There can also be a favorite profession in which a person realizes his potential, and it brings him joy. Why can’t a woman do that? Of course, when her children are small, it is hard for a mother to fulfil her talents, because she takes care of them. But there are opposite situations. I personally know instances when the father took care of children, because his wife had a good position and a high salary. Upon consideration the spouses decided that it was best for the husband to take paternity leave to care for the baby. The family had a mortgage, and the wife could pay for it. The father did everything conscientiously, taking the children to hobby groups and clubs, walking with them, etc. It lasted several years, and then he returned to work. His authority as the head of the family was not undermined by this. On the contrary, he began to understand his other half better, and she saw in him an example of a sacrificial attitude towards family.
This is an example from real life; they are a conservative religious Orthodox family. Such were the circumstances. I don’t think there is anything wrong here. Moreover, a woman can have a talent for some kind of activity.
I know a woman who at the age of thirty-five began to paint beautifully, although she had never tried to do it before. Now she has already had several exhibitions. She first took up a brush just for interest to cope with her postpartum depression after the birth of her fifth child. With so many children she had suffered a nervous breakdown. The physician told her: “You need to take pills and give your nervous system a break. Paint pictures, for example.” She bought paints and brushes and started painting. Now she paints professionally. Many women have good organizational skills. If someone’s wife has a small business and knows how to run it, is it bad?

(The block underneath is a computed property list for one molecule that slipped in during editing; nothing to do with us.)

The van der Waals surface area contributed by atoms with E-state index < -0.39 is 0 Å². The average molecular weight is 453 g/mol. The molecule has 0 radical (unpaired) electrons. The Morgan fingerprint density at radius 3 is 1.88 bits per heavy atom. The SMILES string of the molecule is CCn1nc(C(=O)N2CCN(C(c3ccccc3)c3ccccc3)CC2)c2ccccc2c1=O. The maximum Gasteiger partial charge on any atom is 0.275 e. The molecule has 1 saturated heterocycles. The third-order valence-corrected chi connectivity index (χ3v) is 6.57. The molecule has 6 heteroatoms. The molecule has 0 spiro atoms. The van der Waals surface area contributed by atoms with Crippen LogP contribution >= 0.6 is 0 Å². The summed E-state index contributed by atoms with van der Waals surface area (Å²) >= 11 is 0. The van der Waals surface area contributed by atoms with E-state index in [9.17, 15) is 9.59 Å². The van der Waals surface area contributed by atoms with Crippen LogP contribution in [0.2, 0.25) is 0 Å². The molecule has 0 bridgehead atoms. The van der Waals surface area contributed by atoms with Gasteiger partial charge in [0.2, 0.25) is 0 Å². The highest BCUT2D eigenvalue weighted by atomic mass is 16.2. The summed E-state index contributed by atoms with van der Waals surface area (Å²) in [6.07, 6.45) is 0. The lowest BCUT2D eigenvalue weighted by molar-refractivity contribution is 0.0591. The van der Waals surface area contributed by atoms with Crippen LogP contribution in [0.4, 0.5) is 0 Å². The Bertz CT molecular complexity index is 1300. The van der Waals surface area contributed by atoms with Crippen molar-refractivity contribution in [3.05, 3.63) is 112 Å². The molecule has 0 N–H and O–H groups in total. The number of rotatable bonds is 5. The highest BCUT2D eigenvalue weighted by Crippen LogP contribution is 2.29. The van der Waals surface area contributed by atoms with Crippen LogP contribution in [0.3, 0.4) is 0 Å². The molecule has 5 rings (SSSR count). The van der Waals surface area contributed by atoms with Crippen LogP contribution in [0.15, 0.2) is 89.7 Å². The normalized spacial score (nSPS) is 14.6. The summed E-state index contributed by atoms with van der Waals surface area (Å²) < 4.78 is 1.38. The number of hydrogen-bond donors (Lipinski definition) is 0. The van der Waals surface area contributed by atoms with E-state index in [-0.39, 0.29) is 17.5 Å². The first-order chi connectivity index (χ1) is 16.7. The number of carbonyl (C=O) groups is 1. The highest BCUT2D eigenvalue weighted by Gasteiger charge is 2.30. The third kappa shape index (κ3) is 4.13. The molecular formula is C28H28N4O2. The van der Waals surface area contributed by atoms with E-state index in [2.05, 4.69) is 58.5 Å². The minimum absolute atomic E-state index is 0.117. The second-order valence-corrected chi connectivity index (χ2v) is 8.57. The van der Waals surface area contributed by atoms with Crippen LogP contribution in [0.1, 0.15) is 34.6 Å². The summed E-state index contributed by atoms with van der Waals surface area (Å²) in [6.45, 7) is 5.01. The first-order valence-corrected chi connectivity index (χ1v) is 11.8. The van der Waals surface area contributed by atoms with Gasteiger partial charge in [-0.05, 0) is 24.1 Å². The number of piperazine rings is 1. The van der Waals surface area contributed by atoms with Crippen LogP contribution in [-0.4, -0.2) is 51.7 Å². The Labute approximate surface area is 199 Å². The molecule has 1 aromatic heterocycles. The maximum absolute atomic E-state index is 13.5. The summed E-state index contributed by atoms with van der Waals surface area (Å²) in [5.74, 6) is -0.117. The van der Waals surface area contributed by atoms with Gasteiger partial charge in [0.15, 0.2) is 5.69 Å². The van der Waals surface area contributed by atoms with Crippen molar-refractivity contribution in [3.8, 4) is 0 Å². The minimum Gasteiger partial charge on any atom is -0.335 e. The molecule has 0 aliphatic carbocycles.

I will give one more example from life. There is a priest whose wife owns her business. They are a well-to-do family, although he is an ordinary clergymen and not the rector of a large city church; but his wife with an organizational and business streak opened her own business. Now the husband is able to devote more time to his priestly duties, visiting the elderly in hospitals and lonely sick people at home, giving talks at educational institutions, and so on. He does not think about how to provide for his family and does not seek where to celebrate more services of need in order to pay for the children’s developmental activities.
—It is hard to combine child-raising and domestic chores with professional ambition. What can you recommend?